Department:School of Journalism and Communication

Biography

Josh Greenberg, Ph.D., is Director of the School of Journalism and Communication and Professor of Communication and Media Studies. His expertise is in the broad area of health risk communication, with a focus on media coverage of outbreaks and other infectious disease risks; public risk perceptions of vaccination; and the risk communication strategies and media activities of public health officials and organizations. Dr. Greenberg recently began a new research project on Canada’s “vinyl music scenes,” which focuses on vinyl collectors, vinyl pressing companies, record stores and cultural events dedicated to promoting enthusiasm for and the exchange of vinyl music.

Professor Greenberg sits on the editorial boards of the Canadian Journal of Communication and Journal of Professional Communication. He is an advisory board member of Evidence for Democracy, and is on the organizing committee of the Canadian Health Adaptations Innovations Mobilization Centre. He has provided research services and strategic advice to The World Health Organization; U.S. National Academies of Sciences, Engineering and Medicine; and the Public Health Agency of Canada. Professor Greenberg is a regular media commentator in his areas of expertise. In 2020 he was awarded the Faculty of Public Affairs “Public Commentary Excellence Award” in recognition of his contributions to policy development and public discourse in Canada.

Recent Peer-Reviewed Publications

  • G. Capurro and J. Greenberg. 2020. “Stories of Risk: Media Narratives of Known, Emergent and Novel Health Threats.” Forthcoming in M. Deflem and D. Silva, eds. Media and Law: Between Free Speech and Censorship. Emerald Publishing.
  • J. Greenberg, G. Capurro, E. Dubé and M. Driedger. 2019. “Measles, Mickey and the Media: Media Coverage of the 2015 Disneyland Outbreak.” Canadian Journal of Communication, 44(2): 175-89.
  • G. Capurro, J. Greenberg, E. Dubé and M. Driedger. 2018. “Measles, Moral Regulation and the Social Construction of Risk: Media Narratives of ‘Anti-Vaxxers’ and the 2015 Disneyland Outbreak.” Canadian Journal of Sociology, 43(1): 25-47.
  • J. Greenberg, E. Dubé and M. Driedger. 2017. “Vaccine Hesitancy: In Search of the Risk Communication Comfort Zone.” PLoS Currents, March 3. DOI: 10.1371/currents.outbreaks.0561a011117a1d1f9596e8690b.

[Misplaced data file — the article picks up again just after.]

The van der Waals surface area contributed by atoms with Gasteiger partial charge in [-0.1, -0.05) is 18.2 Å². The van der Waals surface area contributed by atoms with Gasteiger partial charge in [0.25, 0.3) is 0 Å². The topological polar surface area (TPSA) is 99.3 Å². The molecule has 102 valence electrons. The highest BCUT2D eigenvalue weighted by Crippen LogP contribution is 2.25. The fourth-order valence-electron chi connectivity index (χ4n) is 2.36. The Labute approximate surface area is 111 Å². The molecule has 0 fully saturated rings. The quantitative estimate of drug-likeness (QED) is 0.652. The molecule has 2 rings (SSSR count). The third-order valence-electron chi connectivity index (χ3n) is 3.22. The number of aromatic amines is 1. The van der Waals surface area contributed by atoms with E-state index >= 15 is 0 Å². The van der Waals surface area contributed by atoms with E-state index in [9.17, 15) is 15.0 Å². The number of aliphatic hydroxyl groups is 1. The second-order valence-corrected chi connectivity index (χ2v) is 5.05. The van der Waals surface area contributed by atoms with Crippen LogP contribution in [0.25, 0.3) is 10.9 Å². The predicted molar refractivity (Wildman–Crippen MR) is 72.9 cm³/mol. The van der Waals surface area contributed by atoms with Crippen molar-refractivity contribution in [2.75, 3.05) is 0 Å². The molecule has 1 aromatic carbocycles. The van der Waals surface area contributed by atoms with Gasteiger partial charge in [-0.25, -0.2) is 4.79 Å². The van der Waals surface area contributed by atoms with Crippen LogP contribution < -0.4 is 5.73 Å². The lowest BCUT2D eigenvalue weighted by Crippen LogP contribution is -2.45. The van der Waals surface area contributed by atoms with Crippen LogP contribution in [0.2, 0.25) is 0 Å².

• J. Greenberg. 2017. Book Review of Charles L. Briggs and Daniel C. Hallin, Making Health Public: How News Coverage Is Remaking Media, Medicine and Contemporary Life (London: Routledge, 2016). Medical Anthropology Quarterly, 25 May. https://doi.org/10.1111/maq.12380
  • J. Greenberg and T. Joseph Scanlon. 2016. “Old Media, New Media, and the Complex Story of Disasters.” Oxford Research Encyclopedia of Natural Hazard Science. DOI: 10.1093/acrefore/9780199389407.013.21
  • J. Greenberg. 2016. “Celebrity Science: A Response to Declan Fahy and Timothy Caulfield.” Issues in Science and Technology, 33(1) [Link here].
  • C. Elliott and J. Greenberg. 2016. “Communication, Crisis, and Contaminated Meat: A Tale of Two Food Scares.” How Canadians Communicate About Food. Calgary, AB: Athabasca University Press.

Other Publications

  • J. Greenberg and J. Rainford. 2018. “Hard Work Ahead on New emergency Alert System.” Policy Options, May 2 [Link here].
  • J. Rainford and J. Greenberg. 2018. “A Teachable Moment in the Hawaii False Alarm.” Policy Options, January 23 [Link here].
  • J. Smith and J. Greenberg. 2017. Preparing Airports for Communicable Diseases on Arriving Flights. Report for Transportation Safety Board (Airport Cooperative Research Program). National Academies of Sciences, Engineering & Medicine. [Link here].
  • J. Greenberg and J. Rainford. 2016. Hurricane Matthew and the Problem of Communicating Fear.” Policy Options, October 12 [Link here].
  • J. Greenberg. 2016. “Zika Virus: Communicating an Evolving Health Risk.” Policy Options, February 16 [Link here].
  • J. Greenberg and J. Rainford. 2016. “Uncertainty Management: Communicating the Zika Risk.” Policy Options, January 28 [Link here].

Graduate Student Supervision

Professor Greenberg has supervised numerous graduate students and postdocs with wide-ranging interests: risk and crisis communication, health communication, media and social movements, surveillance, media representations of public policy, and communication and development. In 2010 he received a Carleton University Graduate Mentoring Award in recognition of excellence in graduate supervision.